Because of Bush’s “broken promise,” Clinton is now calling for a complete revamping of NCLB, if not its elimination. That is, she wants to increase funding and throw out standardized testing as an indicator of success or failure. Furthermore, Clinton wants to distinguish between schools that are utterly failing and those that are just struggling.
Clinton favors funding charter schools as part of the public schools system but opposes “voucher schemes” for private education. Vouchers, in her view, siphon money from needy public schools and distribute it to private schools, which aren’t held accountable to the same state standards.
(Voucher advocates see the attempt to limit vouchers to public schools as undermining the whole concept. Instead of providing students with alternatives to sub-par public schools, these vouchers-in-name-only would lock students into the public school gulag.)
Clinton also proudly proclaims her early vote for sustainability. The Healthy, High Performance Schools Act of 2001 was legislation that proposed funding to make schools more energy efficient, improve air quality, and eliminate “environment hazards.”
Like Clinton, Obama calls for overhauling NCLB. The first step is more funding for the program. Without the money, the program cannot succeed. The second step is to retool standardized testing as a method for highlighting problems. Teachers, administrators, and parents are frustrated by the constraints in the classroom imposed by a test-oriented curriculum. There is no time for art or music or physical education when none of those subjects will be tested. Teachers are encouraged to “teach-to-the-test” because stakes are high when the test results determine a school’s funding for the following year. Schools that are struggling ought to be supported, not punished. These schools need funding so that they can fix the problems.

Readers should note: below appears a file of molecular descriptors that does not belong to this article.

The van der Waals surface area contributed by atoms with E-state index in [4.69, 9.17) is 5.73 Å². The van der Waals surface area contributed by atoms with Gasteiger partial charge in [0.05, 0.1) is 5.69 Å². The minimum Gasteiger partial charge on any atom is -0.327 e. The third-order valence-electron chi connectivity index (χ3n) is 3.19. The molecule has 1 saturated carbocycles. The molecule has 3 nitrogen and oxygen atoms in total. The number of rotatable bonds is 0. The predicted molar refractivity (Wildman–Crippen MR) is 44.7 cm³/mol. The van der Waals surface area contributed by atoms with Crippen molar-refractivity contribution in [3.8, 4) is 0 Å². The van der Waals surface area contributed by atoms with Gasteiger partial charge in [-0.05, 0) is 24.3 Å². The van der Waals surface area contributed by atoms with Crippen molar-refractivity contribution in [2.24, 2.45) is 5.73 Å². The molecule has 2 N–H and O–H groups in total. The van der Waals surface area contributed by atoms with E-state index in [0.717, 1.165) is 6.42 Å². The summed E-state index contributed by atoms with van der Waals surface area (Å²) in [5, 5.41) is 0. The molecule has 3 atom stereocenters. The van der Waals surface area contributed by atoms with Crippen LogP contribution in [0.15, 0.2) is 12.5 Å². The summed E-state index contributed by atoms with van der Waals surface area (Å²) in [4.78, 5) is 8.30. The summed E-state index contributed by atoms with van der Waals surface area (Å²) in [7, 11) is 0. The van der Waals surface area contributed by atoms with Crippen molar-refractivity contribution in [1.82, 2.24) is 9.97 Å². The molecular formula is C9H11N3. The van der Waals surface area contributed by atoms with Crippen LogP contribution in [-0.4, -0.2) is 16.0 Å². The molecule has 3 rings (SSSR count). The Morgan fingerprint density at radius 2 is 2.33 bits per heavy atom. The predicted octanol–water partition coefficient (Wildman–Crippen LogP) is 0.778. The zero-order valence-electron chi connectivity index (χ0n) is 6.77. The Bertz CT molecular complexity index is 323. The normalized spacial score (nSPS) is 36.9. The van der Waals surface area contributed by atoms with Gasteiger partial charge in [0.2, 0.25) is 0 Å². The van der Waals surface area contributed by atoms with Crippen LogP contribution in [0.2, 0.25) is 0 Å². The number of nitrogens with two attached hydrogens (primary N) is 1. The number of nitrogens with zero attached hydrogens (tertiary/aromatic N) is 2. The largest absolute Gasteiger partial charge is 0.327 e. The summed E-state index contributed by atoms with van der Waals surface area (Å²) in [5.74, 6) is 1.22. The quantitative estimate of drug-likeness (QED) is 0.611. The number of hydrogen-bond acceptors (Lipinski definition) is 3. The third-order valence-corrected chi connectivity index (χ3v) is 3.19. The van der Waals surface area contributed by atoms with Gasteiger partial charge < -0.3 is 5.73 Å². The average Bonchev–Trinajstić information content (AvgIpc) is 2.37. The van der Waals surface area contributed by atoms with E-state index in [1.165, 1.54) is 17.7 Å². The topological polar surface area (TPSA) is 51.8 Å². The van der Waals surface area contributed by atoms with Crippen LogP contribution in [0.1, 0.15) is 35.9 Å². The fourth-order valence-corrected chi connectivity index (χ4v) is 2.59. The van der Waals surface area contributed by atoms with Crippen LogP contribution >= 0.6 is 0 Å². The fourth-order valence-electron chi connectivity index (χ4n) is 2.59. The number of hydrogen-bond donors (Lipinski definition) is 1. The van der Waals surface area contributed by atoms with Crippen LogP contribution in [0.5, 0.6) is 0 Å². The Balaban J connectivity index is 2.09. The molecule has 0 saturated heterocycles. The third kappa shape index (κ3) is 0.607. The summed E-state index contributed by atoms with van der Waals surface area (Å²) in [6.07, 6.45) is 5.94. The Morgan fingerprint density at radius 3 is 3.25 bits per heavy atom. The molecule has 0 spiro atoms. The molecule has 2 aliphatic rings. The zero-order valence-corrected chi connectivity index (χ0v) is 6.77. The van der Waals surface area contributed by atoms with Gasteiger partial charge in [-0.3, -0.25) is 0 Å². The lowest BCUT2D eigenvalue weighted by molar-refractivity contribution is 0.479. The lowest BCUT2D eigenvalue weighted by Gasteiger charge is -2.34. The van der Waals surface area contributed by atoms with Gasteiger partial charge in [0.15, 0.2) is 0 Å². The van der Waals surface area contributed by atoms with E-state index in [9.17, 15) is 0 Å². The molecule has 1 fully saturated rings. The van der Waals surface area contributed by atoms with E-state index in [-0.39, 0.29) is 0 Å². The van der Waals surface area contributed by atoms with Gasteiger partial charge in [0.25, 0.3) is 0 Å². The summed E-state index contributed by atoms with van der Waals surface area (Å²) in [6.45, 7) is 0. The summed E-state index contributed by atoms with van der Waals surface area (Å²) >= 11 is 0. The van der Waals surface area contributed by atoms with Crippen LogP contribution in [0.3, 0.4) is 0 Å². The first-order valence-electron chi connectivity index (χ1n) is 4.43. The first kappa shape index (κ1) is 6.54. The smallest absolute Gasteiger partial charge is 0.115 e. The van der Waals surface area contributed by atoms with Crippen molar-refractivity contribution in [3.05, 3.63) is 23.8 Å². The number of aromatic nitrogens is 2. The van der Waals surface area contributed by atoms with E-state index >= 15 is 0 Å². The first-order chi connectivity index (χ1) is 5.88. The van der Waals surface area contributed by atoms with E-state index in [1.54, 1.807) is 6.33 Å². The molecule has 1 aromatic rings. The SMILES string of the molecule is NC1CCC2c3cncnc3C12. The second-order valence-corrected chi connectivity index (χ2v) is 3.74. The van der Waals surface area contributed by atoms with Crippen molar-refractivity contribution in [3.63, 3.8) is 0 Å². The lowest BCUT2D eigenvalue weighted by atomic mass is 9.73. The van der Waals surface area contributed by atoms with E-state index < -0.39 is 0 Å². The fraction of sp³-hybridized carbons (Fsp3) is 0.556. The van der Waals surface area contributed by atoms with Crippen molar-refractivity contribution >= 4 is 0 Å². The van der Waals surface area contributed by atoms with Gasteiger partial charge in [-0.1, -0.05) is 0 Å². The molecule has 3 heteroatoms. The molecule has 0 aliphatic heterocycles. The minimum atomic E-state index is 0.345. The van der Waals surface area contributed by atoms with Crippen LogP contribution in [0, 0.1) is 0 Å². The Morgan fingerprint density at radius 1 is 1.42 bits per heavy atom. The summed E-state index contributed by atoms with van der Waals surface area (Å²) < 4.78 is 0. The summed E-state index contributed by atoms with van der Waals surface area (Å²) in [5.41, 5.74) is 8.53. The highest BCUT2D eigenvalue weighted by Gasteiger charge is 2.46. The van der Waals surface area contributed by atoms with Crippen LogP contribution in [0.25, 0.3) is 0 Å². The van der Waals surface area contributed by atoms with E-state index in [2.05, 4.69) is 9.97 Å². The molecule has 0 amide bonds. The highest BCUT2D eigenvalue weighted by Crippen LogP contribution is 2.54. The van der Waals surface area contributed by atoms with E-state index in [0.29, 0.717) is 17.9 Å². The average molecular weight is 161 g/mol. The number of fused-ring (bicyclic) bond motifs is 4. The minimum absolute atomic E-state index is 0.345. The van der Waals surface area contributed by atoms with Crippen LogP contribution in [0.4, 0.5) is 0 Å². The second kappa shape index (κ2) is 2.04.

Also, Obama proposes warding off problems by funding “Zero-to-Five” education. Pre-school education supposedly sets a child up for success in his or her elementary through high school years. It’s been suggested, however, that while a pre-schooled child will excel for the first couple years of primary school, the “fade-out” effect soon sets in. If schools aren’t maintaining the accelerated learning, the child will slip back to an average performance. That is, Obama is concentrating on pre-schools when he should be improving elementary schools.